HCNSO Student Theses and Dissertations

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Defense Date


Document Type

Thesis - NSU Access Only

Degree Name

M.S. Marine Biology


Oceanographic Center

First Advisor

David S. Gilliam

Second Advisor

Brian K. Walker

Third Advisor

Kathleen S. Lunz


The widespread decline of Acroporid corals throughout the Western Atlantic and Caribbean has been well documented over the last several decades. Acropora cervicornis and Acropora palmata were listed as threatened on the US Endangered Species Act in May of 2006. Major contributors to Acropora species mortality include disease, predation, sedimentation, nutrient loading, thermal stress and storm damage. These stressors, combined with the species dependence on asexual reproduction and limited potential for larval recruitment, make the full recovery of populations uncertain.

Several Acropora cervicornis patches have been documented offshore southeast Florida, despite the substantial impact of both natural and anthropogenic disturbances nearshore Broward County, FL. Some investigation has been done on the distribution, abundance and ecological structure of some of these patches, but limited information exists on abundance and distribution outside of these dense patch boundaries. Acquiring such data requires thorough investigations throughout the near-shore habitat of southeast Florida. The first goal of this study was to investigate the current Acropora cervicornis distribution in this near-shore habitat to utilizing a recent large-scale data set and determine if they are spatially uniform or clustered. The second goal was to investigate the effects of key habitat characteristics on locations of high densities of A. cervicornis, in the form of large-scale topographic metrics through the use of GIS and high resolution bathymetry data. The third goal was to compare several characteristics of colonies and fragments inhabiting the near-shore habitats over the course of a year to investigate the existence of any habitat specialization. These characteristics included size, mortality, condition (presence of recent mortality due to disease or predation), morphology, attachment success and persistence.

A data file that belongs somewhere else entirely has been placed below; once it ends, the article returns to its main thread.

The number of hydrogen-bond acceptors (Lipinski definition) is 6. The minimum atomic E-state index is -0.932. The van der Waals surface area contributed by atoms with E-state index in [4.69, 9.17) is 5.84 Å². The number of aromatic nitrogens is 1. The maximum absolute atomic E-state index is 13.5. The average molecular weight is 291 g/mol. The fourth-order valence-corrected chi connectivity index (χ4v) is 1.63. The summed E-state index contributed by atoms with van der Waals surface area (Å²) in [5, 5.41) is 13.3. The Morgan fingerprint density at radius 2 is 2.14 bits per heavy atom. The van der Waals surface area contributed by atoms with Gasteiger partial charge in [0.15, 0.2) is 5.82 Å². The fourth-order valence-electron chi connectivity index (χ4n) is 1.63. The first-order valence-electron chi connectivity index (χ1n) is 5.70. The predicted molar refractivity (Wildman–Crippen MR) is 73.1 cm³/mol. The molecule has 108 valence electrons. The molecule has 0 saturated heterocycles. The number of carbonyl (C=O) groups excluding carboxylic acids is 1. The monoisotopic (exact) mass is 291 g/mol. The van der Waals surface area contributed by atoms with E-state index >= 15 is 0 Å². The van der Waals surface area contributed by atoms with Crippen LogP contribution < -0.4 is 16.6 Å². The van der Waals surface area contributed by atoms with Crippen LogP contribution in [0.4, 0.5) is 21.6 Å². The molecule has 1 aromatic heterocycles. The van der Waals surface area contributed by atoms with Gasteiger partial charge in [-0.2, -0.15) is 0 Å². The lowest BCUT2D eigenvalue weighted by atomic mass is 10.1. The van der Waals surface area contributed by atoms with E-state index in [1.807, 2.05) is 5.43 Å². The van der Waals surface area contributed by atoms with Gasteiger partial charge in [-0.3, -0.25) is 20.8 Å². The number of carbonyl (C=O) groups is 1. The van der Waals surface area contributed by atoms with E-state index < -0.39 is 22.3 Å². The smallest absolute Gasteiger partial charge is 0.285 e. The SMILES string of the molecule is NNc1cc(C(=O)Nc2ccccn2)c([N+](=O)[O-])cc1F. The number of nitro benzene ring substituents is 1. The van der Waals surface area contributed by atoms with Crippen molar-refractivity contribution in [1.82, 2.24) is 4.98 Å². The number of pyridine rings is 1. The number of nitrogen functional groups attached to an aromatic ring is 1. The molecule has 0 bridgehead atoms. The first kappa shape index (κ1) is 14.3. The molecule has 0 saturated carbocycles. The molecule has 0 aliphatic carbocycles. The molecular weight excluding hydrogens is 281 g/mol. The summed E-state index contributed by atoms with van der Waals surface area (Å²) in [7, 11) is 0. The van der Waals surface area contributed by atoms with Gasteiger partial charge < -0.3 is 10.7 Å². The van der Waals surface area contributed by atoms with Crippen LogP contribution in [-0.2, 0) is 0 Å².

The Getis-Ord Gi* statistic and Anselin Local Moran’s I spatial cluster analysis of abundance showed significant clustering at several locations within the research area which was supported by the inverse distance weighted surface model (IDW). Topographic metrics with a significant influence in predicting Acropora cervicornis presence were substrate type, proximity to shore and to a ridge. There were no significant differences in colony size, percent mortality or condition between colonies on pavement and rubble. Probability for colony sustainability was significantly greater on pavement than rubble. There was no significant difference in branching angles or diameters on colonies inhabiting rubble or pavement. However, colonies growing in rubble had significantly more branching than colonies growing on pavement. Several significant differences between the measures of plot composition (abundances of attached colonies, loose fragments and incidences of disease and predation within a defined area) between pavement and rubble were observed. There were more colonies and loose fragments on rubble sites than pavement sites throughout the duration of the study. There were significantly higher percentages of diseased masses on rubble than on pavement. Significant differences were found in 3-dimensionality and attachment success of fragments between those monitored on pavement and rubble. Fragment movement was not significantly different between substrates.

This research supports NOAA’s designation of the southeast Florida near-shore environment as critical habitat for Acropora cervicornis. Acropora cervicornis is a sessile invertebrate, but its life history strategies allow for considerable mobility. This study showed that A. cervicornis inhabits the whole depth range and all substrates present within the near-shore study area. Protective seafloor topography is likely to influence where aggregations are found but the appropriate combination of factors to predict where these locations are, has yet to be determined. Limited evidence of habitat specialization by means of substrate was observed but more needs to be acquired to confidently claim it is occurring. Acropora cervicornis displays similar growth, mortality and condition characteristics on both pavement and rubble; however observed differences in morphology may hold the key to understanding where sexual reproduction is most successful. More information on the morphological responses of A. cervicornis to various forms of injury is required.

The results of this research enables proactive management for conservation of the threatened coral, Acropora cervicornis, through the production of a distribution map, better understanding of local habitat associations, and providing a baseline for future monitoring and research on population dynamics.


Funding provided by Broward County.

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